Through The Darkest Hour, Grace Did Not Shine On Me
Before we go any further, can I just go ahead and say in advance that any critic who uses the phrase "claustrophobic thriller" in reference to this film deserves a punch in the throat.
I digress. Buried has perhaps the simplest plot I can recollect. Ryan Reynolds plays Paul Conroy, a truck driver working under contract to deliver food an supplies in Iraq. His convoy drives over an IED, and is then attacked by insurgents. None of this is shown, but rather explained over the course of the film, because the film starts off with Conroy waking up trapped in a wooden coffin, buried under the sand. Escape is not possible. His oxygen supply is limited. And that's it.
Of course, that isn't really all there is. Conroy has a few items to help him. A cell phone, although all of the characters are in Arabic and the battery is waning. A Zippo lighter with an unknown amount of fuel left. But not much else. Over the course of the film, Conroy must deal with a nameless voice on the phone who demands a ransom that he surely cannot come up with, navigate a soul-crushingly labyrinthine bureaucracy in an effort to find someone who will both believe him and help him, and try to make contact with his family. It sounds like an impossible project, turning this simple series of telephone calls, all while tightly focused on a single person in a tiny environment, into a workable film. To this end, director Rodrigo Cortes and screenwriter Chris Sparling should be commended, because Buried succeeds on a number of levels.
First, however, is the question of Ryan Reynolds himself. I've consistently enjoyed his brand of smarmy, clever rakishness, but up until now I'd yet to see him actually act. With the possible exception of his turn in Definitely, Maybe, he's rarely had to inject much seriousness into his roles. Buried will change that perception, because his gritty portrayal of Paul Conroy is near perfect. His level of desperation, slowly staggering towards despair, is so harrowing that there are moments where I almost felt short of breath myself. Reynolds abandons all of his crooked grins and toothy smiles in favor of a depiction of a man who is completely wracked with terror, impotent rage, and frustration. Whether he's wordlessly screaming in misery or quietly trying to collect himself to think clearly and communicate as best as he can to the voices on the phone, Reynolds sells Paul Conroy beautifully.
This is all aided by Cortes' well-crafted camera work, which presents a wholly unique set of challenges to a director. Keeping the entire focus of a film in a 7'x3' box presents a complex conundrum, but Cortes executes the film with a deftness and visual flair that works... most of the time. Because Paul is constantly shifting around, writhing and twisting as he works through his dilemma, the cameras aren't fixed, but instead they fluidly move around the box, grazing over the length of his grimy, bleeding form, eventually giving the viewer a full appreciation of every crack and stone in the coffin. At the same time, there are moments of painful and nerve-wracking silence, accented by complete and utter darkness, that provide an element of gut-clenching tension and are used just sparingly enough to compliment the flickering light that is keeps Paul tethered to some sense of sanity. There was only one moment where the cinematography failed -- as Paul is sinking deeper into misery, the camera inexplicably floats up, well beyond the confines of the tiny space, to give a wide shot of his full body as he curls up. It's clearly intended to convey his sense of loneliness in his darkest moment, but instead, by removing us from the tight space of the box, it takes you out of the experience. A minor quibble overall, however.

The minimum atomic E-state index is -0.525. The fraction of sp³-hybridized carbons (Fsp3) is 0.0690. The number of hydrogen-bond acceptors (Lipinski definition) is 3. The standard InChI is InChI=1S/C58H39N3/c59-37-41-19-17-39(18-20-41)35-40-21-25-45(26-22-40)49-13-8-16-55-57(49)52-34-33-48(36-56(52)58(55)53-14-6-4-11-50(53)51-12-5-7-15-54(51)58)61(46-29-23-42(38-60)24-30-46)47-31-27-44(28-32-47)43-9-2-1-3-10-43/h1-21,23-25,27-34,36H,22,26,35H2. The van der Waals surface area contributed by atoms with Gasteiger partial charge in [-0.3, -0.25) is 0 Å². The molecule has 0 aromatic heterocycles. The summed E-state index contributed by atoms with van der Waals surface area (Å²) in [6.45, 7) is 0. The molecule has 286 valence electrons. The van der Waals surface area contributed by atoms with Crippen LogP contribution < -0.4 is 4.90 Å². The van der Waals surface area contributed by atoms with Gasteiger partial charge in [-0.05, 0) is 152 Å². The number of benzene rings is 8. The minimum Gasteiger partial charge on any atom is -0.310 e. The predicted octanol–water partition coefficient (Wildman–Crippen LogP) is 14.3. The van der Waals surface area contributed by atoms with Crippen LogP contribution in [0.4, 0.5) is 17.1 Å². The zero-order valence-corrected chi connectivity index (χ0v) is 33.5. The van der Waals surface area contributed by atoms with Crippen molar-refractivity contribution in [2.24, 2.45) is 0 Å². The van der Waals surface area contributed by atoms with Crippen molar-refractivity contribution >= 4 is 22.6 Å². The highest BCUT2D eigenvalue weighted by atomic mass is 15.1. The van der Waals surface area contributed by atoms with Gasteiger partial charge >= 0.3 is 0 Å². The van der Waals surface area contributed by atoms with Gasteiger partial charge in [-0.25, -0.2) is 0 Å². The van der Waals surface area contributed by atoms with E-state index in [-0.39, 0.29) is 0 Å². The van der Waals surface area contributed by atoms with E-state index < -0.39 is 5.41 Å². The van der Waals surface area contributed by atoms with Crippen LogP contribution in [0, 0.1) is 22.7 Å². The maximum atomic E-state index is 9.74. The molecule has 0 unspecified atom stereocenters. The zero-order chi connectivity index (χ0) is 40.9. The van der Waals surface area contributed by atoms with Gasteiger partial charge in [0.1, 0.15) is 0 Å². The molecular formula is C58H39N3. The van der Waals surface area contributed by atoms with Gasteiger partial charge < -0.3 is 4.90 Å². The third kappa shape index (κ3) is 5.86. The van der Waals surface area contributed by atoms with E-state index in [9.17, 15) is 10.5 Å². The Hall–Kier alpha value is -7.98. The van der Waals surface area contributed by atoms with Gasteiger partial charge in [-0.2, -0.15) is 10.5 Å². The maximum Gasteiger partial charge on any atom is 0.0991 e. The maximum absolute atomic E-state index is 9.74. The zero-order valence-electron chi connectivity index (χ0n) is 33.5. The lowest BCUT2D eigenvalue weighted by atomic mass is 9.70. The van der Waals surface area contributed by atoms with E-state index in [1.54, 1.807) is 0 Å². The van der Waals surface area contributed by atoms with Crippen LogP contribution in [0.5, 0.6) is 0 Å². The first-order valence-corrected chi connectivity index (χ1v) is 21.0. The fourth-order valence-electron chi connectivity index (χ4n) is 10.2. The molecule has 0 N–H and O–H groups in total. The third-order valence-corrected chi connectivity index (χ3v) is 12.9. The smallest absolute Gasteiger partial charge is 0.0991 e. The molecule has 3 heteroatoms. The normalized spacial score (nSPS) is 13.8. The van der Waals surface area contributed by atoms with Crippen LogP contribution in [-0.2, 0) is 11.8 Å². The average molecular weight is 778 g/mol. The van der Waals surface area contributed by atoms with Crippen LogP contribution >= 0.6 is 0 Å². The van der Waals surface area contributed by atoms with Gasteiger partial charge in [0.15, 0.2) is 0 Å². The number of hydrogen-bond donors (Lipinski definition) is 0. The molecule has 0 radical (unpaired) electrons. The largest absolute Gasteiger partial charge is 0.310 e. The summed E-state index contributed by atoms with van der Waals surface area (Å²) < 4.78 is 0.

As for the story itself, suffice it to say that it contains a level of depth and intelligence that I didn't expect. Delving into the more twisted and murky political elements, as well as touching upon some surprising ethical questions, it cleverly manages a subtle critique as it tells its story. The few other players in the film -- Paul's family, the UN hostage specialist who he eventually tries to help him, and the gratingly officious and heartless HR director of his company (voiced with horrible brilliance by the wonderful Stephen Toblowsky), are all used sparingly -- just enough to give more movement to the story and preventing it from lapsing into stasis.
Buried is a unquestionably an uncommonly fascinating picture. It takes an unusual gimmick and infuses it with a deep and complex story, a daunting task given the constraints that the director and writer placed on themselves. Reynolds finally breaks loose of his lovably glib, wiseass roots and proves that there's more to him than a bright grin and a set of abs, and instead becomes Paul Conroy, completely leaving his prior generic characterizations behind. Yet as impressive as Reynolds' portrayal is, Rodrigo Cortes' innovative direction is equally remarkable, making Buried something that is desperately lacking in modern cinema -- a well-crafted, unflinching, and original film.
TK writes about music and movies. He enjoys playing with dogs, raising the dead, and tacos. You can email him here.
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